For the past year, Barinaale Dube has been piecing together the stories of the dozens of Black families who lived in Virginia’s Bull Run Mountains before and after the Civil War. As a cultural history interpreter, she spends her day visiting historic sites, scouring documents from the Bull Run Mountains Natural Area Preserve and relaying the history to people across the region.
“Every piece of information I stumble upon is like gold to me,” said Dube.
Owned by the Virginia Outdoors Foundation, the Bull Run Mountains Natural Area Preserve covers nearly 2,500 acres of land across Fauquier and Prince William counties, and is home to rare and threatened plants and animals as well as culturally important historic sites. We caught up with Dube and Preserve Manager Joe Villari as they were preparing to give a tour of two historical sites to a local chapter of the NAACP and other people from the area.
The first stop on the tour was to the homestead site of Hampton Cole, a free Black man who owned land on the mountain pre-Civil War. Though no standing structures exist where Cole once lived, Dube has put together a rough sketch of his life through her diligent research.
According to Dube, Cole lived on the mountains, but was employed as a laborer by the Confederacy and stationed in Alexandria, Virginia. Upon returning, Cole found his house had been taken over by a white man.
“[The research] is occasionally disappointing and disheartening because there is a dominant narrative that believes we are so far removed from the issues of those who have gone before us,” said Dube.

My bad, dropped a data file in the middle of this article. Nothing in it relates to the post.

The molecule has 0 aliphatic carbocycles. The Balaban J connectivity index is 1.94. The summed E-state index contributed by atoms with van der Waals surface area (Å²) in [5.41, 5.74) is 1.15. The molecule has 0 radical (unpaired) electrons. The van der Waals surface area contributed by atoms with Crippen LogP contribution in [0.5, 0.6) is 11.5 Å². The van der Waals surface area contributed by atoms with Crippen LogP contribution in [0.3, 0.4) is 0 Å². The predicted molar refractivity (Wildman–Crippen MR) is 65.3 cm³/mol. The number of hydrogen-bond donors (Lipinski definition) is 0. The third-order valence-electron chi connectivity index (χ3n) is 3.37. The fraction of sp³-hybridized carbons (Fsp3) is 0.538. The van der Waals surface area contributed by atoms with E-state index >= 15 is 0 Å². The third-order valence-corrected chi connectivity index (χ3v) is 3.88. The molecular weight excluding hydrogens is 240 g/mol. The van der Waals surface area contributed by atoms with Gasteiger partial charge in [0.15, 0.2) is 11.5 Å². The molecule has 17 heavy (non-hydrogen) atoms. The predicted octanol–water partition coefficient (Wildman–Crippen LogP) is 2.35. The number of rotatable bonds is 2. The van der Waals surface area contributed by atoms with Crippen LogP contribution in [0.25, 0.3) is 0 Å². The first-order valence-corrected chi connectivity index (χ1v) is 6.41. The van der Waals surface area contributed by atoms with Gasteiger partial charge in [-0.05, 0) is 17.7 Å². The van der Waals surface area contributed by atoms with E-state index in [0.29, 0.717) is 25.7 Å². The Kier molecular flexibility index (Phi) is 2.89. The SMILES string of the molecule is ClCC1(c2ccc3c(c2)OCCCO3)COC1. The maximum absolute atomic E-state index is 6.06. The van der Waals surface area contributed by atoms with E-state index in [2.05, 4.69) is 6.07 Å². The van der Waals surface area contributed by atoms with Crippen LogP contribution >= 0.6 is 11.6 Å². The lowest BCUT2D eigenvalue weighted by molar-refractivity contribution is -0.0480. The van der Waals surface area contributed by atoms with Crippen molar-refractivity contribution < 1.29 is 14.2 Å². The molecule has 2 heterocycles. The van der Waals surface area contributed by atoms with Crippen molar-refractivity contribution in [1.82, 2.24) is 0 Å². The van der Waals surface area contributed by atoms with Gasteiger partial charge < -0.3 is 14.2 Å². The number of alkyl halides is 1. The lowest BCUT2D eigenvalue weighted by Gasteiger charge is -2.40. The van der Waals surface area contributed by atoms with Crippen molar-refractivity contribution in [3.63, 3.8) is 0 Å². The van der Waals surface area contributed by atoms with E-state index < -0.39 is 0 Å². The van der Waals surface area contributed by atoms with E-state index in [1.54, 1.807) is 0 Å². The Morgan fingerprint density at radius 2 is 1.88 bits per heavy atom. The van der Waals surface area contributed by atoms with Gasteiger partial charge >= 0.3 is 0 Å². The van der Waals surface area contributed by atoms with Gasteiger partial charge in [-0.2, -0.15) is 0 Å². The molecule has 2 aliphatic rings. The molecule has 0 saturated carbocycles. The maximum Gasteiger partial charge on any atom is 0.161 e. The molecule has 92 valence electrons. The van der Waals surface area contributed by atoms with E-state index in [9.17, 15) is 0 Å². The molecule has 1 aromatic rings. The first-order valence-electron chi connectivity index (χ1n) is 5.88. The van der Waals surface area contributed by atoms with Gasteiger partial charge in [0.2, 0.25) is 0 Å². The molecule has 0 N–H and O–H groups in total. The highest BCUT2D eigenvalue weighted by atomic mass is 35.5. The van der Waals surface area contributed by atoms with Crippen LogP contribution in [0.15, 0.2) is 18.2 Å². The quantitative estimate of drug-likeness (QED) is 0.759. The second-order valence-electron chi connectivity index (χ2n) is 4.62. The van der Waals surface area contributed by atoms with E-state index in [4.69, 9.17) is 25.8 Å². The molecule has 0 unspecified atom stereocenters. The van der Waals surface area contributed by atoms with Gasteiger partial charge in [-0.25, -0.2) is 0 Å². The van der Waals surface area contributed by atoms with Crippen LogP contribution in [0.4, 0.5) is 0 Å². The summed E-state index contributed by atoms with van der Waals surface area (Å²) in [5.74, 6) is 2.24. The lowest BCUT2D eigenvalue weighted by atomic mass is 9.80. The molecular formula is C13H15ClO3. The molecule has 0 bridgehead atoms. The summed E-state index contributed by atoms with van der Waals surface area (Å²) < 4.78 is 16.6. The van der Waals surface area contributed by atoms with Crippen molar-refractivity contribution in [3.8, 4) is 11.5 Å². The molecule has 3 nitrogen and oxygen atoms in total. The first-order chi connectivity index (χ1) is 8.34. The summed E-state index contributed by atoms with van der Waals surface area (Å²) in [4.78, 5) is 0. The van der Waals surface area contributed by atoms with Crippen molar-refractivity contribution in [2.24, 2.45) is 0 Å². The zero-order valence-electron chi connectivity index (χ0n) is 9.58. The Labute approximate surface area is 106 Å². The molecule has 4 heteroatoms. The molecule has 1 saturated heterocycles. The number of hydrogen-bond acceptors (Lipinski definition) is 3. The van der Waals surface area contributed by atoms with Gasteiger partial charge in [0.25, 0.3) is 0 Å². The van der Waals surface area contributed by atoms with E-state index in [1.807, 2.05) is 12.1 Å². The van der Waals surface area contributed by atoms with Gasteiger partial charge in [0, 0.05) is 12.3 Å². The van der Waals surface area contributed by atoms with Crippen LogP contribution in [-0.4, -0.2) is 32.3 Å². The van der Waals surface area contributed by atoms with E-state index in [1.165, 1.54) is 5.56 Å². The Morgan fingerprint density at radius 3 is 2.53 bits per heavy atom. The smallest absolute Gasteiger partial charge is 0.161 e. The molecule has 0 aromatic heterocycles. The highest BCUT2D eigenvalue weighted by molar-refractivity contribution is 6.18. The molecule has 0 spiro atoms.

The next stop on our tour was a bit off the beaten path. After a trek through the woods, up a ridge and under some fallen logs, we came to a graveyard that Dube and Villari suspect belong to the Corum and Robinson families. They believe there are some 200 graves on the mountain, some of which are more easily accessible than this graveyard. The Preserve is currently keeping the location of the Corum and Robinson graves hidden to help protect them.
When not giving tours, Dube brings the mountain’s history to new audiences through social media. On Facebook and Instagram, Dube has made several videos on different families such as the Corums, Robinsons and Hampton Cole, as well as other sites on the mountains. These videos can also be found on the Virginia Outdoor Foundation’s website.
Ultimately, Dube hopes the Preserve’s work will increase awareness of local culture and prompt more interest in the histories of marginalized people. Through her tours and videos, she has also been able to show younger people how previous generations were able to live in nature.
“I am able to show young Black children and other children of color that historically they have autonomy over the American outdoor space,” said Dube.
As we hiked back towards the Preserve’s parking lot, a fellow member of the group pointed out a stand of flowers a bit further into the woods, remarking, that’s where someone had a garden. A house must have been there at one point.
Little things like that are all across the Bull Run Mountains. The Preserve is open Friday, Saturday and Sunday with three trails which take visitors past a number of historical buildings and cemeteries.